Technical Comments

Response to Comment on "Log or Linear? Distinct Intuitions of the Number Scale in Western and Amazonian Indigene Cultures"

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Science  02 Jan 2009:
Vol. 323, Issue 5910, pp. 38
DOI: 10.1126/science.1164878


The performance of the Mundurucu on the number-space task may exemplify a general competence for drawing analogies between space and other linear dimensions, but Mundurucu participants spontaneously chose number when other dimensions were available. Response placement may not reflect the subjective scale for numbers, but Cantlon et al.'s proposal of a linear scale with scalar variability requires additional hypotheses that are problematic.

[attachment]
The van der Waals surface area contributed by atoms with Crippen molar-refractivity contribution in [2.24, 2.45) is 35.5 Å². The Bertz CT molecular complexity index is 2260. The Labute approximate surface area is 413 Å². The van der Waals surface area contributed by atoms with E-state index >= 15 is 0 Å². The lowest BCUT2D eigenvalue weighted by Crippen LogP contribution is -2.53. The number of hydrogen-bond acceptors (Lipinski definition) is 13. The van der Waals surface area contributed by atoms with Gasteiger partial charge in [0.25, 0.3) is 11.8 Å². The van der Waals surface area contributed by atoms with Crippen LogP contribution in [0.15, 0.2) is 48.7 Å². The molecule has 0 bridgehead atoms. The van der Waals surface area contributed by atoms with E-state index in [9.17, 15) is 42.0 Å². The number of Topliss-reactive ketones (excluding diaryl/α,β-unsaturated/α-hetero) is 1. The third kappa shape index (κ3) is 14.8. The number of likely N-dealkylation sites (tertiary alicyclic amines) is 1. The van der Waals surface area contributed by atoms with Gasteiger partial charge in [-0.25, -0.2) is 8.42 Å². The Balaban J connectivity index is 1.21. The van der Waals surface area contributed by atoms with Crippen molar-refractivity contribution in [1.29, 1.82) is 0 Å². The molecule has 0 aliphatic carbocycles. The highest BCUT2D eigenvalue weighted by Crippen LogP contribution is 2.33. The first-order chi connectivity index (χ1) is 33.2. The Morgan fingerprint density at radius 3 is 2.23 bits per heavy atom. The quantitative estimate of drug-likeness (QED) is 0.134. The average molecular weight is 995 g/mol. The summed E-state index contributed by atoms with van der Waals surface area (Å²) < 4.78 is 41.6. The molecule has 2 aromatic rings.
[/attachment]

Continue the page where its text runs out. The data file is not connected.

Our study (1) investigated how the Mundurucu, an Amazonian indigenous people with little or no formal education, map numbers onto space. We agree with Cantlon et al. (2) that the performance of the Mundurucu on our number-line task could exemplify a more general capacity for analogical reasoning that allows mappings between space and other linear dimensions. The mapping of number to space is surely not the only mapping available to the human mind; indeed, one of our earlier studies provided evidence that the Mundurucu spontaneously relate large-scale three-dimensional spatial layouts to small two-dimensional geometric forms, using the latter as literal maps (3). Humans may well possess a generic capacity to think of all quantities, be they distances, object sizes, or any other continuous dimension, as fundamentally commensurate and assessable by a single measurement system (real numbers). Nevertheless, the appeal to analogy raises the crucial question of whether some stimulus dimensions are privileged when mapping stimuli onto space. In our study (1), the target sets varied on multiple dimensions, including element size, brightness, average area, and number, and each of these dimensions could have been mapped onto space. The two training trials provided insufficient instruction or feedback to fully distinguish between these possible mappings. Still, the Mundurucus spontaneously selected number as the main dimension underlying their pointing responses. This systematic pattern provides evidence that the mapping of number to space is intuitive and privileged.